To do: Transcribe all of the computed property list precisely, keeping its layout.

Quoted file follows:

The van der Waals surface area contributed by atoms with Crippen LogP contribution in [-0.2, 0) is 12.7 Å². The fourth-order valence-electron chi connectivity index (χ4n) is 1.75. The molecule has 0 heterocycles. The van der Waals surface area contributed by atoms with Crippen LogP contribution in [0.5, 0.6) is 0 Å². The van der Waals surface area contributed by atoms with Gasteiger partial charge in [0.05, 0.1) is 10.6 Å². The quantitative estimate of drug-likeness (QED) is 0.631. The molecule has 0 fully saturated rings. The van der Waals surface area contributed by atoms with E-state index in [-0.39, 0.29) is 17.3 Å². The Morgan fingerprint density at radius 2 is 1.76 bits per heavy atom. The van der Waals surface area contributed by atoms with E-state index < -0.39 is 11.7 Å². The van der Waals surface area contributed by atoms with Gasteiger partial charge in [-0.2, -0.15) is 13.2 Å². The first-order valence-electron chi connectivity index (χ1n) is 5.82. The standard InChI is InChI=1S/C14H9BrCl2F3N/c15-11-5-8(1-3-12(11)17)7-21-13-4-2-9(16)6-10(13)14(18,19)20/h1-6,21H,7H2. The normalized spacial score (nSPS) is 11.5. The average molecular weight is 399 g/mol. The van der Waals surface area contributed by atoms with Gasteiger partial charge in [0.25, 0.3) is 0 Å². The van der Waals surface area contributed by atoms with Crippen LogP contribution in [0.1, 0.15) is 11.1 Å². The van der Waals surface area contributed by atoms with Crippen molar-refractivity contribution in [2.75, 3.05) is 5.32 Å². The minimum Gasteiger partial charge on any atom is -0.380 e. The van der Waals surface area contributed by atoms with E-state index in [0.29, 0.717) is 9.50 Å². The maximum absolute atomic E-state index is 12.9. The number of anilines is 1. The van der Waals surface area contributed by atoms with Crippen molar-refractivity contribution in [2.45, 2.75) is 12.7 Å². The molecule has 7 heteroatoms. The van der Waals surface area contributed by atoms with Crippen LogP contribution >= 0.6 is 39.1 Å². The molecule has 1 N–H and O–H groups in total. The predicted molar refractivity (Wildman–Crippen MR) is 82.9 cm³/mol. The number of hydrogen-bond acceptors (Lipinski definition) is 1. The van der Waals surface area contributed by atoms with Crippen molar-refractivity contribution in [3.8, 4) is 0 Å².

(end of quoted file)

The van der Waals surface area contributed by atoms with Crippen LogP contribution in [-0.2, 0) is 12.7 Å². The fourth-order valence-electron chi connectivity index (χ4n) is 1.75. The molecule has 0 heterocycles. The van der Waals surface area contributed by atoms with Crippen LogP contribution in [0.5, 0.6) is 0 Å². The van der Waals surface area contributed by atoms with Gasteiger partial charge in [0.05, 0.1) is 10.6 Å². The quantitative estimate of drug-likeness (QED) is 0.631. The molecule has 0 fully saturated rings. The van der Waals surface area contributed by atoms with E-state index in [-0.39, 0.29) is 17.3 Å². The Morgan fingerprint density at radius 2 is 1.76 bits per heavy atom. The van der Waals surface area contributed by atoms with E-state index < -0.39 is 11.7 Å². The van der Waals surface area contributed by atoms with Gasteiger partial charge in [-0.2, -0.15) is 13.2 Å². The first-order valence-electron chi connectivity index (χ1n) is 5.82. The standard InChI is InChI=1S/C14H9BrCl2F3N/c15-11-5-8(1-3-12(11)17)7-21-13-4-2-9(16)6-10(13)14(18,19)20/h1-6,21H,7H2. The normalized spacial score (nSPS) is 11.5. The average molecular weight is 399 g/mol. The van der Waals surface area contributed by atoms with Gasteiger partial charge in [0.25, 0.3) is 0 Å². The van der Waals surface area contributed by atoms with Crippen LogP contribution in [0.1, 0.15) is 11.1 Å². The van der Waals surface area contributed by atoms with Crippen molar-refractivity contribution in [2.75, 3.05) is 5.32 Å². The minimum Gasteiger partial charge on any atom is -0.380 e. The van der Waals surface area contributed by atoms with E-state index in [0.29, 0.717) is 9.50 Å². The maximum absolute atomic E-state index is 12.9. The number of anilines is 1. The van der Waals surface area contributed by atoms with Crippen molar-refractivity contribution in [2.45, 2.75) is 12.7 Å². The molecule has 7 heteroatoms. The van der Waals surface area contributed by atoms with Crippen LogP contribution >= 0.6 is 39.1 Å². The molecule has 1 N–H and O–H groups in total. The predicted molar refractivity (Wildman–Crippen MR) is 82.9 cm³/mol. The number of hydrogen-bond acceptors (Lipinski definition) is 1. The van der Waals surface area contributed by atoms with Crippen molar-refractivity contribution in [3.8, 4) is 0 Å².